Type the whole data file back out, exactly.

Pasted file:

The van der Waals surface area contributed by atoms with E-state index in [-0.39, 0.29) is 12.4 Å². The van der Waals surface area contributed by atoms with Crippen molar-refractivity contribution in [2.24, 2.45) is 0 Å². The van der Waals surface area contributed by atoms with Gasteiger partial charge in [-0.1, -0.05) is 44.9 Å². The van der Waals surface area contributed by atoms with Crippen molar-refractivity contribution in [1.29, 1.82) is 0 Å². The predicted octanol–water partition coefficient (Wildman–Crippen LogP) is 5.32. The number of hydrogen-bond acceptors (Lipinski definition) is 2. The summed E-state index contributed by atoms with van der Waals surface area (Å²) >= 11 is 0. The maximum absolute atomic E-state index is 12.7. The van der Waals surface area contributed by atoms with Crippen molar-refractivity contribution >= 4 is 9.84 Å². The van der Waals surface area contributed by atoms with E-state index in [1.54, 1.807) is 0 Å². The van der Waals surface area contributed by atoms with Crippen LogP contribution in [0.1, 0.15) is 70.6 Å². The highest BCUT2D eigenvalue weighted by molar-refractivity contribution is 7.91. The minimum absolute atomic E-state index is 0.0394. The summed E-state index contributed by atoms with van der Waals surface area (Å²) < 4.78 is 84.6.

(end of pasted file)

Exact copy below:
The van der Waals surface area contributed by atoms with E-state index in [-0.39, 0.29) is 12.4 Å². The van der Waals surface area contributed by atoms with Crippen molar-refractivity contribution in [2.24, 2.45) is 0 Å². The van der Waals surface area contributed by atoms with Gasteiger partial charge in [-0.1, -0.05) is 44.9 Å². The van der Waals surface area contributed by atoms with Crippen molar-refractivity contribution in [1.29, 1.82) is 0 Å². The predicted octanol–water partition coefficient (Wildman–Crippen LogP) is 5.32. The number of hydrogen-bond acceptors (Lipinski definition) is 2. The summed E-state index contributed by atoms with van der Waals surface area (Å²) >= 11 is 0. The maximum absolute atomic E-state index is 12.7. The van der Waals surface area contributed by atoms with Crippen molar-refractivity contribution >= 4 is 9.84 Å². The van der Waals surface area contributed by atoms with E-state index in [1.54, 1.807) is 0 Å². The van der Waals surface area contributed by atoms with Crippen LogP contribution in [0.1, 0.15) is 70.6 Å². The highest BCUT2D eigenvalue weighted by molar-refractivity contribution is 7.91. The minimum absolute atomic E-state index is 0.0394. The summed E-state index contributed by atoms with van der Waals surface area (Å²) < 4.78 is 84.6.